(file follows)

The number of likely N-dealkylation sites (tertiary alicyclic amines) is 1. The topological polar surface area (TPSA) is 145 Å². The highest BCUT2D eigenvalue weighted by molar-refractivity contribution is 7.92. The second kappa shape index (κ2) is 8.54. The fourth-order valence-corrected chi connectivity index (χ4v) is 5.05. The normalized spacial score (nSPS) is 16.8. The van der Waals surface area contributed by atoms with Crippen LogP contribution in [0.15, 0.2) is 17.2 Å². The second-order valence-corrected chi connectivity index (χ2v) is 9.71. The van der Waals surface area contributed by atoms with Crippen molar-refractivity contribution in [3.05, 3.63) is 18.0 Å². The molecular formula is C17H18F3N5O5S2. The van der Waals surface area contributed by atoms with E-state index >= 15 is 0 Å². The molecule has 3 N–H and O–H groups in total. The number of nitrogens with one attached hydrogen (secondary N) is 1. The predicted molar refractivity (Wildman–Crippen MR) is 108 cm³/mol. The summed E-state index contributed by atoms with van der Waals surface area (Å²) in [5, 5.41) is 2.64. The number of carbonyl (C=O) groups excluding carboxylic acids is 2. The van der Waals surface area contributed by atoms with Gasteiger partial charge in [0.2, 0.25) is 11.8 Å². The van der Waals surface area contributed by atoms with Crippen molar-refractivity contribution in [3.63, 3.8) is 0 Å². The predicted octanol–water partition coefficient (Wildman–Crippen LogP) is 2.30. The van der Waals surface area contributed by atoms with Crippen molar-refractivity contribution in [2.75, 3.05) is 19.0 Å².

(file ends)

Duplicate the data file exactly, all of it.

The number of likely N-dealkylation sites (tertiary alicyclic amines) is 1. The topological polar surface area (TPSA) is 145 Å². The highest BCUT2D eigenvalue weighted by molar-refractivity contribution is 7.92. The second kappa shape index (κ2) is 8.54. The fourth-order valence-corrected chi connectivity index (χ4v) is 5.05. The normalized spacial score (nSPS) is 16.8. The van der Waals surface area contributed by atoms with Crippen LogP contribution in [0.15, 0.2) is 17.2 Å². The second-order valence-corrected chi connectivity index (χ2v) is 9.71. The van der Waals surface area contributed by atoms with Crippen molar-refractivity contribution in [3.05, 3.63) is 18.0 Å². The molecular formula is C17H18F3N5O5S2. The van der Waals surface area contributed by atoms with E-state index >= 15 is 0 Å². The molecule has 3 N–H and O–H groups in total. The number of nitrogens with one attached hydrogen (secondary N) is 1. The predicted molar refractivity (Wildman–Crippen MR) is 108 cm³/mol. The summed E-state index contributed by atoms with van der Waals surface area (Å²) in [5, 5.41) is 2.64. The number of carbonyl (C=O) groups excluding carboxylic acids is 2. The van der Waals surface area contributed by atoms with Gasteiger partial charge in [0.2, 0.25) is 11.8 Å². The van der Waals surface area contributed by atoms with Crippen molar-refractivity contribution in [3.63, 3.8) is 0 Å². The predicted octanol–water partition coefficient (Wildman–Crippen LogP) is 2.30. The van der Waals surface area contributed by atoms with Crippen molar-refractivity contribution in [2.75, 3.05) is 19.0 Å².